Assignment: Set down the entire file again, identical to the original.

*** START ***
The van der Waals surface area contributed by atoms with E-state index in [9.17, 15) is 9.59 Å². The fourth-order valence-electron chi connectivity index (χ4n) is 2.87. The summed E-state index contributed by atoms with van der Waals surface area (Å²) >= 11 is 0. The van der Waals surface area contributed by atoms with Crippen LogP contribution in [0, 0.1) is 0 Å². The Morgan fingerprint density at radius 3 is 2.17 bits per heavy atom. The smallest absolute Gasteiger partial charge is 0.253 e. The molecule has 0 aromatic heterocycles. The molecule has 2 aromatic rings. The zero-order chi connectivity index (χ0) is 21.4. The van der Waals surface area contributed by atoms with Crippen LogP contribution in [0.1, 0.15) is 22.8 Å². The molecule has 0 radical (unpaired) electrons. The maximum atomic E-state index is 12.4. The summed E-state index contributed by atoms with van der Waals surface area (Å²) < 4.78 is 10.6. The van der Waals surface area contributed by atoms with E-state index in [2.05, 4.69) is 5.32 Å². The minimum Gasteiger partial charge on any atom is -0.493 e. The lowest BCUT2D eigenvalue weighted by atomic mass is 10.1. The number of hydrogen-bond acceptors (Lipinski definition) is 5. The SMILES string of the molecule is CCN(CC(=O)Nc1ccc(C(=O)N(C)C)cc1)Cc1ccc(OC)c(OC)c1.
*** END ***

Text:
The van der Waals surface area contributed by atoms with E-state index in [9.17, 15) is 9.59 Å². The fourth-order valence-electron chi connectivity index (χ4n) is 2.87. The summed E-state index contributed by atoms with van der Waals surface area (Å²) >= 11 is 0. The van der Waals surface area contributed by atoms with Crippen LogP contribution in [0, 0.1) is 0 Å². The Morgan fingerprint density at radius 3 is 2.17 bits per heavy atom. The smallest absolute Gasteiger partial charge is 0.253 e. The molecule has 0 aromatic heterocycles. The molecule has 2 aromatic rings. The zero-order chi connectivity index (χ0) is 21.4. The van der Waals surface area contributed by atoms with Crippen LogP contribution in [0.1, 0.15) is 22.8 Å². The molecule has 0 radical (unpaired) electrons. The maximum atomic E-state index is 12.4. The summed E-state index contributed by atoms with van der Waals surface area (Å²) < 4.78 is 10.6. The van der Waals surface area contributed by atoms with E-state index in [2.05, 4.69) is 5.32 Å². The minimum Gasteiger partial charge on any atom is -0.493 e. The lowest BCUT2D eigenvalue weighted by atomic mass is 10.1. The number of hydrogen-bond acceptors (Lipinski definition) is 5. The SMILES string of the molecule is CCN(CC(=O)Nc1ccc(C(=O)N(C)C)cc1)Cc1ccc(OC)c(OC)c1.